Control Flow in Haskell (2) - Variant
 Tags: Haskell, Variant December 12, 2016

This post is part of a series.

### Open sum type

With some type-level hackery, we can define an open sum type in GHC which has the same internal representation as other sum types such as `Either`:

``````data Variant (types :: [*]) = Variant {-# UNPACK #-} !Word Any

type role Variant representational``````

The Word value is a tag (similar to a constructor tag) that indicates the actual type of the `Any` value by indexing into the `types` list. Given a type-level index `n`, we can get or set the value with the appropriate type:

``````-- | Set the value with the given indexed type
setVariantN :: forall (n :: Nat) (l :: [*]).  KnownNat n => Index n l -> Variant l
setVariantN a = Variant (natValue @n) (unsafeCoerce a)

-- | Get the value if it has the indexed type
getVariantN :: forall (n :: Nat) (l :: [*]). KnownNat n => Variant l -> Maybe (Index n l)
getVariantN (Variant t a) = do
guard (t == natValue @n)
return (unsafeCoerce a)``````

It means that where we would have written:

``````data A = A
data B = B
data C = C
data Error = ErrA A | ErrB B | ErrC C

err :: Error
err = ErrB B

main = case err of
ErrC c -> doSomething c
_      -> doSomethingElse

doSomething :: C -> ...``````

we can now write:

``````data A = A
data B = B
data C = C

err :: Variant '[A,B,C]
err = setVariantN @1 B            -- or better (see below): err = setVariant B

main = case getVariantN @2 err of -- or better: getVariant err
Just c  -> doSomething c
Nothing -> doSomethingElse

doSomething :: C -> ...``````

Notice how we don’t have to declare a new data type to multiplex `A`, `B` and `C` into a single type.

### Open sum type operations

`setVariantN` and `getVariantN` are the most basic operations, but we have many more of them:

• set/get a variant value without specifying its index (the first matching type in the list is used):
``````v :: Variant '[Int,String,Double]
v = setVariant "Hi!"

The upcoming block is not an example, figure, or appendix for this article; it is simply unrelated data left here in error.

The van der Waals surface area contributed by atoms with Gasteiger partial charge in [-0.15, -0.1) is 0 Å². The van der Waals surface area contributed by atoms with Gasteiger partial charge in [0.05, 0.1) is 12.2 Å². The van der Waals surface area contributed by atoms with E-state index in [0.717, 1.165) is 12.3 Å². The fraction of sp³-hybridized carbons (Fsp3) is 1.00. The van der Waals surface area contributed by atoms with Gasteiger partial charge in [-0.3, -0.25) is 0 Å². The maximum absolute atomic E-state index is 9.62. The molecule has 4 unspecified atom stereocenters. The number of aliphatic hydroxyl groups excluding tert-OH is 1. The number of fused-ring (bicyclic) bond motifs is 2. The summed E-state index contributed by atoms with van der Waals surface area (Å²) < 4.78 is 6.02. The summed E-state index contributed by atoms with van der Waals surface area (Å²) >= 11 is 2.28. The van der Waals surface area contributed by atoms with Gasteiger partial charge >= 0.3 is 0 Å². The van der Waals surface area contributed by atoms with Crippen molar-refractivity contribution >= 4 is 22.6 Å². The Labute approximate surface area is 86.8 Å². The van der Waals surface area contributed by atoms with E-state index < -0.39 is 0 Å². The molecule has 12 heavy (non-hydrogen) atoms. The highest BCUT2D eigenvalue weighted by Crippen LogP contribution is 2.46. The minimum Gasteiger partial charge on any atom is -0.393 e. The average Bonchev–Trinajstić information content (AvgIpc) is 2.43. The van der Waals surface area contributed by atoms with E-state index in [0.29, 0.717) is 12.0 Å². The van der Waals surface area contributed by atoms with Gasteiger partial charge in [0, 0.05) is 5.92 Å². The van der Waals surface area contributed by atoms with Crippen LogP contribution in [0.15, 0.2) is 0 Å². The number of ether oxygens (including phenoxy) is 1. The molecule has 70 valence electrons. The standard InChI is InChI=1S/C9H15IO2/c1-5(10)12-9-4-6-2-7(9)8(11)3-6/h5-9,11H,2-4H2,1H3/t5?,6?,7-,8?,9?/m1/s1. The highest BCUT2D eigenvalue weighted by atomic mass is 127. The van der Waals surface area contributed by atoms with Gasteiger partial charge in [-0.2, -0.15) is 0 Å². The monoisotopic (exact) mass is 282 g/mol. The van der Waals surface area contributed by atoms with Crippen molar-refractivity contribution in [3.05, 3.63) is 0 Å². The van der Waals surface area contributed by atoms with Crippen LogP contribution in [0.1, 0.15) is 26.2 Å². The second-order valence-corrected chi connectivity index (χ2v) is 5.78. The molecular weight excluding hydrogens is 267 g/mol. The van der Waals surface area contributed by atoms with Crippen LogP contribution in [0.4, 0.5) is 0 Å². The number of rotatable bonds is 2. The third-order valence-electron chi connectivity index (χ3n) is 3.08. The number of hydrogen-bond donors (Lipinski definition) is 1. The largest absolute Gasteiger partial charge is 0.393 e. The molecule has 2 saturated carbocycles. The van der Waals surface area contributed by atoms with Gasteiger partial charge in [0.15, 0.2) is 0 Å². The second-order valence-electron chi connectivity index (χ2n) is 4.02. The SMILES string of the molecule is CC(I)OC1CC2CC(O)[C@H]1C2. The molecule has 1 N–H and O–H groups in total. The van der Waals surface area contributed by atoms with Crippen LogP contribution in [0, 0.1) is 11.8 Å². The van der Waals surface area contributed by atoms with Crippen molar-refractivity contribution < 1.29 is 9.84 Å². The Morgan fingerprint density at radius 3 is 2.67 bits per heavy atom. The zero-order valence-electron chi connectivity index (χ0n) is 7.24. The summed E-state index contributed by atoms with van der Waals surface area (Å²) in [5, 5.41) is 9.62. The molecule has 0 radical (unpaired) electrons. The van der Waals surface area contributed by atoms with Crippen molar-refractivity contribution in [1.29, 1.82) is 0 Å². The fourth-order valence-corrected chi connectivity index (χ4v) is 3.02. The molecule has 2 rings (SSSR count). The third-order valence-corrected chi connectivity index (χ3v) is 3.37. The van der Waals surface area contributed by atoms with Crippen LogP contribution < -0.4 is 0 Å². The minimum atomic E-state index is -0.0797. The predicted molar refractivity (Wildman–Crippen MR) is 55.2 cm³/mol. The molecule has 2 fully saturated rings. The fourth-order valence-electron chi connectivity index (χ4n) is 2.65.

s :: Maybe String
s = getVariant v``````
• prepend or append possible types to the variant type list:
``````v :: Variant '[Int,String,Double]

v2 :: Variant '[A,B,Int,String,Double]
v2 = prependVariant @'[A,B] v

v3 :: Variant '[Int,String,Double,A,B]
v3 = appendVariant @'[A,B] v``````
• lift a variant into another whose type list is a superset (in any order):
``````v :: Variant '[Int,String]
v = setVariant "Hi!"

v2 :: Variant '[String,Double,Int]
v2 = liftVariant v``````
• pick a value by index and get either a new variant or the picked value with the appropriate type:
``````v :: Variant '[Int,Double,String,Double,Float]
v = setVariant "Hi!"

> :type pickVariant @1 v
pickVariant @1 v :: Either (Variant '[Int, String, Double, Float]) Double``````
• catch any value of a given type and get either a new variant or the value with the appropriate type:
``````v :: Variant '[Int,Double,String,Double,Float]
v = setVariant "Hi!"

> :type catchVariant @Double v
catchVariant @Double v :: Either (Variant '[Int, String, Float]) Double``````
• update a variant:
``````v :: Variant '[Int,Double,String]
v = ...

f :: Double -> Float
f = ...

> :type updateVariantN @1 f v
updateVariantN @1 f v :: Variant '[Int,Float,String]

> :type updateVariant f v
updateVariant f v :: Variant '[Int,Float,String]``````
• update a variant by inserting a variant:
``````v :: Variant '[Int,Double,String]
v = ...

f :: Double -> Variant '[Float,Char]
f = ...

> :type updateVariantFoldN @1 f v
updateVariantFoldN @1 f v :: Variant '[Int,Float,Char,String]

> :type updateVariantFold f v